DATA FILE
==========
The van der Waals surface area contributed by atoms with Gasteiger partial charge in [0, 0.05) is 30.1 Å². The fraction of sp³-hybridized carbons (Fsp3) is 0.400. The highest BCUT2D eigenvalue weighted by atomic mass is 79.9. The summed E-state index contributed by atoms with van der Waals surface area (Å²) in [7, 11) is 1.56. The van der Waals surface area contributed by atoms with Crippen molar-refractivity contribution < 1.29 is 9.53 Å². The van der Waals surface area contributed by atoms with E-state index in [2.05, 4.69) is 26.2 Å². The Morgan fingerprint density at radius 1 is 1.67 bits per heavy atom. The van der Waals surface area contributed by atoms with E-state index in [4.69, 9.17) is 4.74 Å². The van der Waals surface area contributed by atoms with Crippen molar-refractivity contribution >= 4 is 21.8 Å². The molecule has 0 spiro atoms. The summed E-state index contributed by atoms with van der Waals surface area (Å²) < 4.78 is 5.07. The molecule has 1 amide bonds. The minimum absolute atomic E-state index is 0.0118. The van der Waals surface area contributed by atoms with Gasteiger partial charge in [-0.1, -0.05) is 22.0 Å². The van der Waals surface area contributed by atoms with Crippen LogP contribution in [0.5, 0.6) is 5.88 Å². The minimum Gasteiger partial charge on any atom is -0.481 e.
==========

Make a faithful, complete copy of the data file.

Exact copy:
The van der Waals surface area contributed by atoms with Gasteiger partial charge in [0, 0.05) is 30.1 Å². The fraction of sp³-hybridized carbons (Fsp3) is 0.400. The highest BCUT2D eigenvalue weighted by atomic mass is 79.9. The summed E-state index contributed by atoms with van der Waals surface area (Å²) in [7, 11) is 1.56. The van der Waals surface area contributed by atoms with Crippen molar-refractivity contribution < 1.29 is 9.53 Å². The van der Waals surface area contributed by atoms with E-state index in [2.05, 4.69) is 26.2 Å². The Morgan fingerprint density at radius 1 is 1.67 bits per heavy atom. The van der Waals surface area contributed by atoms with E-state index in [4.69, 9.17) is 4.74 Å². The van der Waals surface area contributed by atoms with Crippen molar-refractivity contribution >= 4 is 21.8 Å². The molecule has 0 spiro atoms. The summed E-state index contributed by atoms with van der Waals surface area (Å²) < 4.78 is 5.07. The molecule has 1 amide bonds. The minimum absolute atomic E-state index is 0.0118. The van der Waals surface area contributed by atoms with Gasteiger partial charge in [-0.1, -0.05) is 22.0 Å². The van der Waals surface area contributed by atoms with Crippen LogP contribution in [0.5, 0.6) is 5.88 Å². The minimum Gasteiger partial charge on any atom is -0.481 e.